by Jim Kouri
"On this day, we also honor those who died so that others might live: the firefighters and first responders who climbed the stairs of two burning towers; the passengers who stormed a cockpit; and the men and women who have, in the years since, borne the uniform of this country and given their lives so that our children could grow up in a safer world." - President Barack Obama, September 11, 2010
As the nation remembers the shock and horror of the 9-11 terrorist attacks nine years ago, one sore point that continues to fester is the lack of training for local first responders especially in suburban and rural areas of the country.
In a survey of police commanders and sheriffs across the nation, the National Association of Chiefs of Police discovered that when police commanders were asked if the federal government provided or offered training to meet the increased threat of terrorism, 73 percent said yes. Fifty-four percent said that their department participated in a terrorism response simulation. Meanwhile, 75 percent said they have a written and practiced plan for disaster response.
Sixty-eight percent of police commanders say they've witnessed better working relations between federal and local law enforcement, and 53 percent said they had an emergency evacuation plan.
Off the record, several police commanders claim the fault lies not as much with the federal government as it does with the state and local political leaders.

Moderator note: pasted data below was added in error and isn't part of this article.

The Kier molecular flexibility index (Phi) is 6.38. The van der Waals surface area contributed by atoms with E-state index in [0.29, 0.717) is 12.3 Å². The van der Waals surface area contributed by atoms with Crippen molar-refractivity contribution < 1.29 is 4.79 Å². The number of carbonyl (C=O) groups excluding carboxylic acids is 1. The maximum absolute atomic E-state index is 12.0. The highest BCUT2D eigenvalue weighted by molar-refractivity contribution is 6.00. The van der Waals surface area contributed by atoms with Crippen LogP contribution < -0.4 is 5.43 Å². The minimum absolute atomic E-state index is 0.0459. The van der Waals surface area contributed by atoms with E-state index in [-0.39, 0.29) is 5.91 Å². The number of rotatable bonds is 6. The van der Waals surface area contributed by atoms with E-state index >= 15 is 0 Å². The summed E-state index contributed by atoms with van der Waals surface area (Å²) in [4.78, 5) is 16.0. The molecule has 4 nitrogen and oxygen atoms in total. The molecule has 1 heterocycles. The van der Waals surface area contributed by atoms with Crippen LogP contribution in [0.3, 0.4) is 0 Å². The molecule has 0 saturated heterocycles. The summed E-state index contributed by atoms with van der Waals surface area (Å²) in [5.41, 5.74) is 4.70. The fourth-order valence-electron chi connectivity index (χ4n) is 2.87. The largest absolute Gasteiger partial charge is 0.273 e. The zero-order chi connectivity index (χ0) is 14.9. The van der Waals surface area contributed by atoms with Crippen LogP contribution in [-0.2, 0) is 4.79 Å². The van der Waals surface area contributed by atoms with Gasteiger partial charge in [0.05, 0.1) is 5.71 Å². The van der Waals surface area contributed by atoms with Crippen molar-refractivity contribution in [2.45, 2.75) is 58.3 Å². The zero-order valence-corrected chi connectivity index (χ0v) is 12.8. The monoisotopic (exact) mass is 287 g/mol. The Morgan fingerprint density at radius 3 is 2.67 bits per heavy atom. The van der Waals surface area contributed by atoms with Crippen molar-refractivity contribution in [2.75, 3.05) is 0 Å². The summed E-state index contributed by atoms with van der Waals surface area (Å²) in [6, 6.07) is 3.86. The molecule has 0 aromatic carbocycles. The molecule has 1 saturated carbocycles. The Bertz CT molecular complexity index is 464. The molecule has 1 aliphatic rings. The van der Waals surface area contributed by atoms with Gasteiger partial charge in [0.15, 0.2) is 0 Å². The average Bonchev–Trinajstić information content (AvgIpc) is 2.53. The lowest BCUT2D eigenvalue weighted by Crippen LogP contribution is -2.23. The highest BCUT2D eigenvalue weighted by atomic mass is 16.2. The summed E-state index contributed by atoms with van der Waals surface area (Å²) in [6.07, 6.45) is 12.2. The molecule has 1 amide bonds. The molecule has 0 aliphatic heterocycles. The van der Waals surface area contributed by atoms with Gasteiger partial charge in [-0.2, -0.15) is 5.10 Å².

"I know our state got some of the homeland security grant money, but what it's been spent on? I have no idea, " says one police chief who spoke on condition of anonymity. He went on to say that he's seen little difference in his department since September 11, 2001.
A police commander in New Jersey was even harsher in his assessment. He claims that New Jersey's then-governor received millions of dollars from the federal government, yet, with the exception of the state police, he's seen limited resources in his jurisdiction. The disheartened chief believes New Jersey didn't take homeland security seriously.
He points to a scandal in which the governor of New Jersey appointed his alleged male lover to the position of State Homeland Security Director. The SHS director had absolutely no law enforcement or firefighting experience and no command experience. It appeared Homeland Security Director was one of the patronage positions many local politicians have to reward friends, relatives and intimates.
Unfortunately, because of political harping by Liberals that the federal government isn't giving enough money to state governments -- especially by the likes of Senators Hillary Clinton and Chuck Schumer -- more is being done to distribute money without providing federal oversight on how the money is spent.
In the aftermath of Hurricane Katrina, for instance, it was discovered federal money may have been misappropriated by Louisiana officials to buy an airplane, open a casino, purchase fur coats, etc. An investigation will hopefully reveal the nature of this misappropriation of funds.
When a large group of police commanders and officers wished to travel to Israel to study their counterterrorism and response techniques, they were told their local agencies wouldn't pay for the training, transportation and housing. Many of these police officers paid for the program out of their own pockets rather than play the political games.
One cop said his city's mayor did not wish his police department to be identified with Israel. The Liberal mayor is said to have supported measures to coerce Israel into appeasing the Palestinians.
The bottomline appears to be simple: a more active role on the part of the feds to oversee training and expenditures when it comes to federal cash being used by local politicians.